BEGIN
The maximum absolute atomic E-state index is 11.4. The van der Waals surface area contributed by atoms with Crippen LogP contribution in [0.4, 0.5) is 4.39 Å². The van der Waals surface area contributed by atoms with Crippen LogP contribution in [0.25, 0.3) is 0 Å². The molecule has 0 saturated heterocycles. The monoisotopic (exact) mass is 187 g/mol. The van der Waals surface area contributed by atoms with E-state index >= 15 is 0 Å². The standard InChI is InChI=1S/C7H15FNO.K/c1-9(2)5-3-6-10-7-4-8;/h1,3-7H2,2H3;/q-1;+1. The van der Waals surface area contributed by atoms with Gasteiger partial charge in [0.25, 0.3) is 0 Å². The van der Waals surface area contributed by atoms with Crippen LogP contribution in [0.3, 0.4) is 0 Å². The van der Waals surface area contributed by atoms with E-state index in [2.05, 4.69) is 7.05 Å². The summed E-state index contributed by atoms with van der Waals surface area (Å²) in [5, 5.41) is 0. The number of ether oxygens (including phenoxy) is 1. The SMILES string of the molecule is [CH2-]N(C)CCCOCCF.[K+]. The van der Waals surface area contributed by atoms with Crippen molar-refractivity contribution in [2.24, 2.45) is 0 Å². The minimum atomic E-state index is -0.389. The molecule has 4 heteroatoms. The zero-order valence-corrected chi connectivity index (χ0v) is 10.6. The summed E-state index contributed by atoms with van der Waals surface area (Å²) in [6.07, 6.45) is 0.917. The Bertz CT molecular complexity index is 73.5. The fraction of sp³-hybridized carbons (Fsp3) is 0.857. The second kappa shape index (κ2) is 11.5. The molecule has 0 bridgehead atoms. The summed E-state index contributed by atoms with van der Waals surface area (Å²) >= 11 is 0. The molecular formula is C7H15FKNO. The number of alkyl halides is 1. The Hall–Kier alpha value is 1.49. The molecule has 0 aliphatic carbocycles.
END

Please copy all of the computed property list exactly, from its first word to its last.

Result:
The maximum absolute atomic E-state index is 11.4. The van der Waals surface area contributed by atoms with Crippen LogP contribution in [0.4, 0.5) is 4.39 Å². The van der Waals surface area contributed by atoms with Crippen LogP contribution in [0.25, 0.3) is 0 Å². The molecule has 0 saturated heterocycles. The monoisotopic (exact) mass is 187 g/mol. The van der Waals surface area contributed by atoms with E-state index >= 15 is 0 Å². The standard InChI is InChI=1S/C7H15FNO.K/c1-9(2)5-3-6-10-7-4-8;/h1,3-7H2,2H3;/q-1;+1. The van der Waals surface area contributed by atoms with Gasteiger partial charge in [0.25, 0.3) is 0 Å². The van der Waals surface area contributed by atoms with Crippen LogP contribution in [0.3, 0.4) is 0 Å². The van der Waals surface area contributed by atoms with E-state index in [2.05, 4.69) is 7.05 Å². The summed E-state index contributed by atoms with van der Waals surface area (Å²) in [5, 5.41) is 0. The number of ether oxygens (including phenoxy) is 1. The SMILES string of the molecule is [CH2-]N(C)CCCOCCF.[K+]. The van der Waals surface area contributed by atoms with Crippen molar-refractivity contribution in [2.24, 2.45) is 0 Å². The minimum atomic E-state index is -0.389. The molecule has 4 heteroatoms. The zero-order valence-corrected chi connectivity index (χ0v) is 10.6. The summed E-state index contributed by atoms with van der Waals surface area (Å²) in [6.07, 6.45) is 0.917. The Bertz CT molecular complexity index is 73.5. The fraction of sp³-hybridized carbons (Fsp3) is 0.857. The second kappa shape index (κ2) is 11.5. The molecule has 0 bridgehead atoms. The summed E-state index contributed by atoms with van der Waals surface area (Å²) >= 11 is 0. The molecular formula is C7H15FKNO. The number of alkyl halides is 1. The Hall–Kier alpha value is 1.49. The molecule has 0 aliphatic carbocycles.